Russia’s new landing ship Ivan Gren is ready for service. The government trials have been completed, and the official acceptance documents have been signed by the government representative, captain 1st rank Viktor Ivanov. That writes the Yantar Shipyard in a press release.
This deserves a genuine “finally”. Ivan Gren was ordered back in 2004, so it has taken 14 years to build the ship. I have addressed the ship’s problems before in this post after a helicopter crash during the sea trials. Most recently it attracted attention that there were serious problems with the ship’s ability to sail astern.
Ivan Gren has a displacement of 5,000 tons and a crew of 100 persons. It can carry 13 main tanks or 36 armored personnel carriers, and it can accommodate up to 300 marines. The second ship of the class, Petr Morgunov, has been under construction since 2015, and it will be the last ship in the series. Originally, it was expected that the Russian Navy would order six ships of this project, but they later changed their minds.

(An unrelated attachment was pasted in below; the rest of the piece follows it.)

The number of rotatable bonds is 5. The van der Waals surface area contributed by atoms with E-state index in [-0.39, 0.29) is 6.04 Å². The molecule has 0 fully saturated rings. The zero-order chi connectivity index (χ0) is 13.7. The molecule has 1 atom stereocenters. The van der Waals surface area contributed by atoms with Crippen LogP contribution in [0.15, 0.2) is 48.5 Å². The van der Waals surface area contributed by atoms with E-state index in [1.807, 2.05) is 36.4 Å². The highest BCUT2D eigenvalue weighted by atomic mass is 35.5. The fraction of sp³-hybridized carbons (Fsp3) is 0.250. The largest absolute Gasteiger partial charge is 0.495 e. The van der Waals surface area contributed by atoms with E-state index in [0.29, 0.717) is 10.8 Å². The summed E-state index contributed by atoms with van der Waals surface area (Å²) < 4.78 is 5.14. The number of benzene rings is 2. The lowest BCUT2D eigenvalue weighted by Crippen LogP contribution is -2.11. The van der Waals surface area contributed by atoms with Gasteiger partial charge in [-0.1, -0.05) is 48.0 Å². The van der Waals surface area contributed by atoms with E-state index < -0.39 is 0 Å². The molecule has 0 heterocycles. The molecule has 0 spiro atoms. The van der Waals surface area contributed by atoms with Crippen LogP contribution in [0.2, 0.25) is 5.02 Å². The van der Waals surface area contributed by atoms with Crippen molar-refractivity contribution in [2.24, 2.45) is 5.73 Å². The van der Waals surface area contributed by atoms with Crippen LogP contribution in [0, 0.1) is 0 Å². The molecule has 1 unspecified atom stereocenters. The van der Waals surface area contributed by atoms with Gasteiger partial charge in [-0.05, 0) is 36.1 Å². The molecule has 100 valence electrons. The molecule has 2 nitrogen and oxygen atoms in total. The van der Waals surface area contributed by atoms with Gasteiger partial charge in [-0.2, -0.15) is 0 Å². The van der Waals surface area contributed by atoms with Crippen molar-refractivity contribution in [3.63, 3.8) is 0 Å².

Now that the Navy has accepted the results of the sea trials, the ship will probably leave the Baltic soon. It is expected that Ivan Gren will be a part of the Northern Fleet.
Recently, the Russian government has sought to improve the performance of the shipbuilding sector. Controls have been improved to ensure that funding is withheld when the defense industry is unable to deliver on time, and last month Putin personally engaged in a critique of the United Shipbuilding Corporation (OSK) which has a particularly bad track record of delays.